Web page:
Even though they're not solid, fluids such as water have the remarkable ability to perform useful work. Hydraulics, the branch of science that studies the mechanical properties of fluids, has helped people invent many uses of hydraulic devices, including brakes, lifts, compactors and other machines that make life convenient, productive and safer.
Hydraulic Lifts and Fluid Power
Blaise Pascal derived a law that explains how people can harness the power of fluids. When you apply pressure to liquid in a confined container, that pressure transmits equally to all other points in the container. According to the law, it's also possible for a hydraulic system to multiply forces. For instance, a hydraulic arm uses these principles to help you hoist thousands of pounds using your hands. You press down to apply a small force to one part of the jack's fluid, and the force multiples enough to lift a car.
You witness hydraulics in action every time you ride in a vehicle or see one pass; car braking systems are among the most common uses of hydraulic machines. A vehicle's braking system has several critical components, and one of them comes in a bottle or can. Brake fluid, a hydraulic liquid, is so important that brake systems could fail without it. When you press your foot on a brake pedal, a piston and rod in a master cylinder move. This movement exerts force on hydraulic fluid constrained inside brake lines. Because of Pascal's law, the pressure moves through the lines, presses against another cylinder and causes the vehicle's brake shoes and pads to contact the disc or drum and slow the wheels down.
Airplanes and Hydraulic Systems
In addition to helping planes slow down on runways, hydraulic power systems manage the flaps, landing gear and flight control surfaces. Hydraulic liquids do this by transferring forces applied at one location to controls at another point on the plane. The operating pressure in an airplane's hydraulic system may vary from 200 to 5,000 psi. America's fleet of space shuttles contained hydraulic systems that could function in zero gravity and the harsh environment of space.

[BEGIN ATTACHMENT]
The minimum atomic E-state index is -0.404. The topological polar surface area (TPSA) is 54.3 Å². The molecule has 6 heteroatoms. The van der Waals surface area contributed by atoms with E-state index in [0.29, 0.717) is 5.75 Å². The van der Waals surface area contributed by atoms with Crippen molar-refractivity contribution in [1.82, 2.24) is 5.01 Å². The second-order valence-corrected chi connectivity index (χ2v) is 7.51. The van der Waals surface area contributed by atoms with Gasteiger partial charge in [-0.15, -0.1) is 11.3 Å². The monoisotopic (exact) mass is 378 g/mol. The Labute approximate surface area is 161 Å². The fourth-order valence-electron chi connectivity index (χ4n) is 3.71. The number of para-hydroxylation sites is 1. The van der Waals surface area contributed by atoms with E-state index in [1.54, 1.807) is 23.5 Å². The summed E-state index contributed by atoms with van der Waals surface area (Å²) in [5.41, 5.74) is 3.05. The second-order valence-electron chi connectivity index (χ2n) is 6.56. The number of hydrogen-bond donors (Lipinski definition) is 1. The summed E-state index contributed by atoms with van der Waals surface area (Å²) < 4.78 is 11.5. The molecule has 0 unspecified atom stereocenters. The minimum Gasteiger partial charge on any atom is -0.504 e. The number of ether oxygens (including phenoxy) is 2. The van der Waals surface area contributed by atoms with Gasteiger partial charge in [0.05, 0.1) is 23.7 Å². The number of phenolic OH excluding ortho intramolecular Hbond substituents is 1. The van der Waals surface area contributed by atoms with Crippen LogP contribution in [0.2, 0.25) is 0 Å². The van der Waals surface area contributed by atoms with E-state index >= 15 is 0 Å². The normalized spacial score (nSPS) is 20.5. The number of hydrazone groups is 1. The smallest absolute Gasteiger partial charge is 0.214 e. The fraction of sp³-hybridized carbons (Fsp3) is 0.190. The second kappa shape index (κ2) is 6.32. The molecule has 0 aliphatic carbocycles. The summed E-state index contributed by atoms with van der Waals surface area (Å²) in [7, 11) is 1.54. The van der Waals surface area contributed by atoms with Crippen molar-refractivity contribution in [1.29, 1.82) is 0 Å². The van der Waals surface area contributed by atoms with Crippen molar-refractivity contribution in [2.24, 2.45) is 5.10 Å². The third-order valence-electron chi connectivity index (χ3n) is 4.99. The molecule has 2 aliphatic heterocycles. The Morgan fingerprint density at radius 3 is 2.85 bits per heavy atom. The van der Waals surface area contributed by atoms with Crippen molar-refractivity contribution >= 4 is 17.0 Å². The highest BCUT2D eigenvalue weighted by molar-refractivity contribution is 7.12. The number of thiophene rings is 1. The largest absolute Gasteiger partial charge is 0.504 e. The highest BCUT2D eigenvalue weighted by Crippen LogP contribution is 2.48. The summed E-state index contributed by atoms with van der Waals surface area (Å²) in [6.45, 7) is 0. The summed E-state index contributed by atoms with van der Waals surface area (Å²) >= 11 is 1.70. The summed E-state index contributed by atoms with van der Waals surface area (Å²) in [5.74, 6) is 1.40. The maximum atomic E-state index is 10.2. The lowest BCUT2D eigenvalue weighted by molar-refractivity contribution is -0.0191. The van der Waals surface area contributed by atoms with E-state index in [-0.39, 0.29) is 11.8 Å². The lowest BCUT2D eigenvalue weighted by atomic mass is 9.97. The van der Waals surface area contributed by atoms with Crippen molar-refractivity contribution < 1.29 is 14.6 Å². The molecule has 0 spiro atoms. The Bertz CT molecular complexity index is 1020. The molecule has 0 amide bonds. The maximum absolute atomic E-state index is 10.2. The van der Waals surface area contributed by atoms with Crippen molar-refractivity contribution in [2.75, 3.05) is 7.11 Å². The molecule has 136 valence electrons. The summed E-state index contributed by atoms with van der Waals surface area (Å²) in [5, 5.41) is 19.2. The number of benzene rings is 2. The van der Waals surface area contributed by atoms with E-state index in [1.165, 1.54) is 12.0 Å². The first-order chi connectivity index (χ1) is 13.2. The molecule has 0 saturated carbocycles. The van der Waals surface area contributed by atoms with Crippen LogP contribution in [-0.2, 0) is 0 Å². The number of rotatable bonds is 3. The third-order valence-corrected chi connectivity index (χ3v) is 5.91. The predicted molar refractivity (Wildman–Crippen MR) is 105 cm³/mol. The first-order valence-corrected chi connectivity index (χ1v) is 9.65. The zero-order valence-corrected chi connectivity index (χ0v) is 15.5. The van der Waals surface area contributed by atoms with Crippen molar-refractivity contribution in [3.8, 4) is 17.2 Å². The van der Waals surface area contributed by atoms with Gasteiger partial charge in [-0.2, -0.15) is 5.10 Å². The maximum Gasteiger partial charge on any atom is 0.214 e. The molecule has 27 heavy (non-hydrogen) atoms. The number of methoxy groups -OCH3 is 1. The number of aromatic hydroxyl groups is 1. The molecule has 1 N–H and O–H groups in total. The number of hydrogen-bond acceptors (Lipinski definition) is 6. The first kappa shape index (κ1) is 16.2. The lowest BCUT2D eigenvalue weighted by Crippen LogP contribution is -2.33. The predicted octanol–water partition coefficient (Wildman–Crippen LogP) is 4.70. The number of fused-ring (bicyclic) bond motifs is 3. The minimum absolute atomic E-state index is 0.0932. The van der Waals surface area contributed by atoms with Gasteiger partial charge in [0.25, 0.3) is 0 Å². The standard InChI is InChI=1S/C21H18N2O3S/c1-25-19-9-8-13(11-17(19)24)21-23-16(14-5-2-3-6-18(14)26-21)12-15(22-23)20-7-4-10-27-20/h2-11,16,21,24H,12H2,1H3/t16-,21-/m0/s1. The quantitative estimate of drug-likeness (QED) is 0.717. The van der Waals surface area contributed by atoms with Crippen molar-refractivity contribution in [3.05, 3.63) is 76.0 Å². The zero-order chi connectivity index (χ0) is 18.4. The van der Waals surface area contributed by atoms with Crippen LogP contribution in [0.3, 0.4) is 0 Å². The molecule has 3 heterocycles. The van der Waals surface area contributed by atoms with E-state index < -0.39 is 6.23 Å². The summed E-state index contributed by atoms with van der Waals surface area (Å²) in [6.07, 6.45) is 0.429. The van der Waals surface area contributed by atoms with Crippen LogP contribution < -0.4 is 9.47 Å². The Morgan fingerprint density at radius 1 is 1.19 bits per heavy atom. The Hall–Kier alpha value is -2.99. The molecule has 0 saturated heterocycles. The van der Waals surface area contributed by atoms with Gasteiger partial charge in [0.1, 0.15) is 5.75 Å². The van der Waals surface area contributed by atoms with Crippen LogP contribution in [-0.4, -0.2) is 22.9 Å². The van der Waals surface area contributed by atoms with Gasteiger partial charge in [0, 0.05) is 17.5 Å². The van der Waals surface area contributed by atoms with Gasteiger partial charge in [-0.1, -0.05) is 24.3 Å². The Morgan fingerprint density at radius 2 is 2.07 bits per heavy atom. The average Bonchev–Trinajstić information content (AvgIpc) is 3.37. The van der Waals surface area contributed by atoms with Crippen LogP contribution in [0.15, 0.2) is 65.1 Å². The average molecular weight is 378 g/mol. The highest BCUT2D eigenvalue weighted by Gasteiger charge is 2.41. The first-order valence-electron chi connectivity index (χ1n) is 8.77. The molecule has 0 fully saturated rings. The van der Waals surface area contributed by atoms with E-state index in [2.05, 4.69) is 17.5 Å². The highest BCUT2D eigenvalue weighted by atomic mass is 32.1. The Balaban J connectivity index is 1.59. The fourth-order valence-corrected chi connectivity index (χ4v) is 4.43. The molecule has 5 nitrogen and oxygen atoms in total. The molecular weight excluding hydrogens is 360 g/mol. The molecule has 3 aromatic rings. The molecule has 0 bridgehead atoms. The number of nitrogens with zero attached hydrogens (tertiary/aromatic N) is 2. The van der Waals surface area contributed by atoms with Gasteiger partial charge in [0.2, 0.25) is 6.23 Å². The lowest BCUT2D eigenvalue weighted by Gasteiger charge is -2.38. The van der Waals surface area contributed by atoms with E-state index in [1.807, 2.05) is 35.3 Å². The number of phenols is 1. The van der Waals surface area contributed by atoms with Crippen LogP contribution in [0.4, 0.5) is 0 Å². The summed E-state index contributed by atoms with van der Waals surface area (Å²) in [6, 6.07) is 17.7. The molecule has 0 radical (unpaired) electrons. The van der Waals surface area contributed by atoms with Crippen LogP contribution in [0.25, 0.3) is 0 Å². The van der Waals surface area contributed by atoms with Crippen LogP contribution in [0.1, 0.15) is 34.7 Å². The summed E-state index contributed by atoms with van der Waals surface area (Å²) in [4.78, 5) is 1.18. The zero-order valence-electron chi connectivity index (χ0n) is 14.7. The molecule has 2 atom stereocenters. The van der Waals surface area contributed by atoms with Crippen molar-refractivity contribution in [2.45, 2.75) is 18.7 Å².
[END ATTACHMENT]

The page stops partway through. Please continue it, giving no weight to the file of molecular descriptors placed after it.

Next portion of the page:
Liquid's Power to Compress Substances
Hydraulic trash compactors also capitalize on the fact that a small amount of pressure on a contained fluid can produce a stronger force elsewhere in the system. Before refuse gets to a landfill, garbage trucks with hydraulic arms compact the trash to make it take up less space. Compacting refuse helps save the environment and prevents landfills from filling up so quickly. Hotels, restaurants and other businesses that produce waste can harness the power of fluid mechanics by purchasing hydraulic trash compactors.
All Hydraulic Fluids are Not Alike
Viscosity, which measures a liquid's resistance to flow, is an important property of hydraulic fluid that influences a hydraulic system's efficiency. Fluids that you choose for a hydraulic system must have such a high viscosity level that it hinders flow, resulting in increased temperature and power loss.
- NASA: Pascal's Principle and Hydraulics
- Barron's CDL Commercial Truck Driver Test; Mike Byrnes and Associates, Inc.
- Garbage Trucks; Amanda Doering Tourville
- NASA: Hydraulic System
- Hydraulics and Pneumatics: Trash compactor is Designed for Efficiency
- Residential Construction Academy - Facilities Maintenance - Maintaining and Remodeling; Kevin Standiford
About the Author
After majoring in physics, Kevin Lee began writing professionally in 1989 when, as a software developer, he also created technical articles for the Johnson Space Center. Today this urban Texas cowboy continues to crank out high-quality software as well as non-technical articles covering a multitude of diverse topics ranging from gaming to current affairs.